The plow/shovel guys have been here three times in three days.  By late afternoon yesterday, they had us all plowed and shoveled out.  But, it snowed all night, and when I went out to let the chickens out of their coop and to feed them, the snow was almost to my knees again.

This last snow was light and fluffy–the earlier ones were heavy, wet, hard to shovel, and packed down almost right away.

Here’s what our back deck looks like now–I had cleaned the hot tub top yesterday and will have to shovel a path to it and get that snow off the top today–otherwise, as it melts it forms a heavy sheet of ice that is murder to get off:

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Here are our back woods–coated with snow and looking like they are decorated with spun sugar.

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Here’s John’s funky bird house and the blue birdhouse Bryan gave me last year.  We hang lots of birdhouses around our woods as the birds go into them for shelter in the cold.  Often, the birds will cram themselves into one birdhouse so they can share warmth.

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More spun sugar.  When the snow falls straight and light–with no wind–you get upright, thin layers of snow on all the surfaces that will hold the snow.

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We love WINTER in Maine!

Written by louisaenright

December 30, 2012 at 12:46 pm

Turkey Tracks: Christmas Day Dinner

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Turkey Tracks:  December 29, 2012

Christmas Day Dinner

We’re almost at New Year’s Eve, so I better post about our Christmas dinner feast.  Included are some lovely recipes.

As I write, we’ve got a foot of snow on the ground, which makes me so happy.  I love winter so much up here in Maine.  It’s not just the crisp cold, the brilliant night skies, the full moon that is so bright you can read a book by it, the long nights that lend themselves to quiet reflection and many fun projects, it’s the quiet times one has with friends.  Christmas Day Dinner was one of those times.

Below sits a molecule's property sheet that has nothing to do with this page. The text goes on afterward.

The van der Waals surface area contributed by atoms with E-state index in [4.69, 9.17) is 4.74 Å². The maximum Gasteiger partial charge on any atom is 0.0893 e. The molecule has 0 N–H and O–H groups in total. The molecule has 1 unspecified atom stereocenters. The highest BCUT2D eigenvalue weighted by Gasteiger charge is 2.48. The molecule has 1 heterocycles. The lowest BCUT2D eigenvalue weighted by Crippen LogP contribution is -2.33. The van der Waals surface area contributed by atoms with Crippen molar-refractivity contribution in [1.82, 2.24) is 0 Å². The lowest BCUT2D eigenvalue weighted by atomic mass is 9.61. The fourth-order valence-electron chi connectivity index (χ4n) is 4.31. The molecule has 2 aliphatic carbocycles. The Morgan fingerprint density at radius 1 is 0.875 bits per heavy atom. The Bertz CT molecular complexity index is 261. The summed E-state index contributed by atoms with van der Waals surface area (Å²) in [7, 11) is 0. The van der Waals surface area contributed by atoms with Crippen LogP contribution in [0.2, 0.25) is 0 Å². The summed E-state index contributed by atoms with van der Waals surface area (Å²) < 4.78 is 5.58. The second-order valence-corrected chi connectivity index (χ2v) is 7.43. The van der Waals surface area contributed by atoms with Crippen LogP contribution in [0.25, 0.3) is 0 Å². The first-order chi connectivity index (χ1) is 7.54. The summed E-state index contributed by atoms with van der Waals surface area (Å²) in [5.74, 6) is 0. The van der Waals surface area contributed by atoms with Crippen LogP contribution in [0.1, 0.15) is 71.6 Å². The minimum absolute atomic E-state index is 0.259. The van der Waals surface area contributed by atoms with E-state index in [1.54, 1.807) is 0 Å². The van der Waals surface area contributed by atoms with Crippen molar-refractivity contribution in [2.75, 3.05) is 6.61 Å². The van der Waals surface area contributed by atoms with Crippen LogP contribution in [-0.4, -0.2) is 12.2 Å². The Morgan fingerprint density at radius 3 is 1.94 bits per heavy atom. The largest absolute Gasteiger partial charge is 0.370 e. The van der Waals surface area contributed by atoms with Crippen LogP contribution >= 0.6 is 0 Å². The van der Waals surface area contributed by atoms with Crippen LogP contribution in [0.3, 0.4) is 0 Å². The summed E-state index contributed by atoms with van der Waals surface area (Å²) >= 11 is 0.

Over the years, we’ve had many a holiday dinner with Sarah Rheault and various members of her family and/or with Margaret Rauenhorst and Ronald VanHeeswijk.  We’ve met at any one of our houses, depending upon what is going on at the moment.  This year, the dinner was at our house and Sarah, her son Chrisso (in from Louisiana), and Ronald were present.  ( Margaret is in Minnesota with her mother, who has just been moved to a nursing home.)

Sarah and Chrisso brought the most fabulous hors d’oeuvre (salmon, trout, and a whole brie heated and topped with a cranberry sauce).  And, Chrisso put together a cheese plate to eat after the salad.  Filled with 5 or 6 special cheeses, it was a divine treat over which we lingered for some time.  Sarah made her traditional cranberry pudding with a hard sauce for dessert–which we all love.  And Chrisso brought a chocolate pound cake that he and his fiance Melanie made back in Louisiana.

For the main course, we had a standing rib roast, scalloped potatoes, kale blanched and reheated in brown butter, and “southern” cornbread, made with no flour in a hot cast-iron skillet coated with melted fat–in this case, butter–in a very hot oven.

I wasn’t sure if John’s sister Maryann would be with us, so when Chrisso said he would be coming, I called Curtis Custom Meats and asked it I could switch my grass-fed 3-rib roast to a 4-rib roast–and they were so lovely and said it would be no trouble at all.  When Maryann and I picked it up last Saturday, I could see that it was a HUGE piece of meat.  Here it is, alongside some items like the small bowl and the carrot, so you can see what HUGE looks like:

4-rib standing rib roast